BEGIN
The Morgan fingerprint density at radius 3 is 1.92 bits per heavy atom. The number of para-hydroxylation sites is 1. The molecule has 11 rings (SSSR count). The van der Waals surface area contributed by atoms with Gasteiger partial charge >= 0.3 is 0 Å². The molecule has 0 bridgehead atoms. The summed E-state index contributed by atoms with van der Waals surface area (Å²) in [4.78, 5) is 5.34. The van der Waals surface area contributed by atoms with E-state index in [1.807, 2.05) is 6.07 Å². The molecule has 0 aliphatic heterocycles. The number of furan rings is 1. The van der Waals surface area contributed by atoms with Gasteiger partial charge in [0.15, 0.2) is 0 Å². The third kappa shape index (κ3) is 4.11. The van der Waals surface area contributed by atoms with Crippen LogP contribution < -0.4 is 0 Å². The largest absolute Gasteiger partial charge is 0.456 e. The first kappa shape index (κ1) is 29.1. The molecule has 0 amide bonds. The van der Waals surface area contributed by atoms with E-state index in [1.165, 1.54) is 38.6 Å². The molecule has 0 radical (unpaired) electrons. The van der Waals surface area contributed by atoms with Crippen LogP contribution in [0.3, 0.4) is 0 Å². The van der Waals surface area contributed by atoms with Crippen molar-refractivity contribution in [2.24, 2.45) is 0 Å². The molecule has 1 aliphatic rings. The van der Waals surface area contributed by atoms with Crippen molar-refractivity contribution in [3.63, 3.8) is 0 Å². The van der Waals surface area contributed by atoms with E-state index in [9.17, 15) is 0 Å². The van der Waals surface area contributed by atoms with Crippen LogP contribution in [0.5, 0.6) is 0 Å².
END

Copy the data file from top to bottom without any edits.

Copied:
The Morgan fingerprint density at radius 3 is 1.92 bits per heavy atom. The number of para-hydroxylation sites is 1. The molecule has 11 rings (SSSR count). The van der Waals surface area contributed by atoms with Gasteiger partial charge >= 0.3 is 0 Å². The molecule has 0 bridgehead atoms. The summed E-state index contributed by atoms with van der Waals surface area (Å²) in [4.78, 5) is 5.34. The van der Waals surface area contributed by atoms with E-state index in [1.807, 2.05) is 6.07 Å². The molecule has 0 aliphatic heterocycles. The number of furan rings is 1. The van der Waals surface area contributed by atoms with Gasteiger partial charge in [0.15, 0.2) is 0 Å². The third kappa shape index (κ3) is 4.11. The van der Waals surface area contributed by atoms with Crippen LogP contribution < -0.4 is 0 Å². The largest absolute Gasteiger partial charge is 0.456 e. The first kappa shape index (κ1) is 29.1. The molecule has 0 amide bonds. The van der Waals surface area contributed by atoms with E-state index in [1.165, 1.54) is 38.6 Å². The molecule has 0 radical (unpaired) electrons. The van der Waals surface area contributed by atoms with Crippen LogP contribution in [0.3, 0.4) is 0 Å². The van der Waals surface area contributed by atoms with Crippen molar-refractivity contribution in [2.24, 2.45) is 0 Å². The molecule has 1 aliphatic rings. The van der Waals surface area contributed by atoms with Crippen molar-refractivity contribution in [3.63, 3.8) is 0 Å². The van der Waals surface area contributed by atoms with E-state index in [9.17, 15) is 0 Å². The van der Waals surface area contributed by atoms with Crippen LogP contribution in [0.5, 0.6) is 0 Å².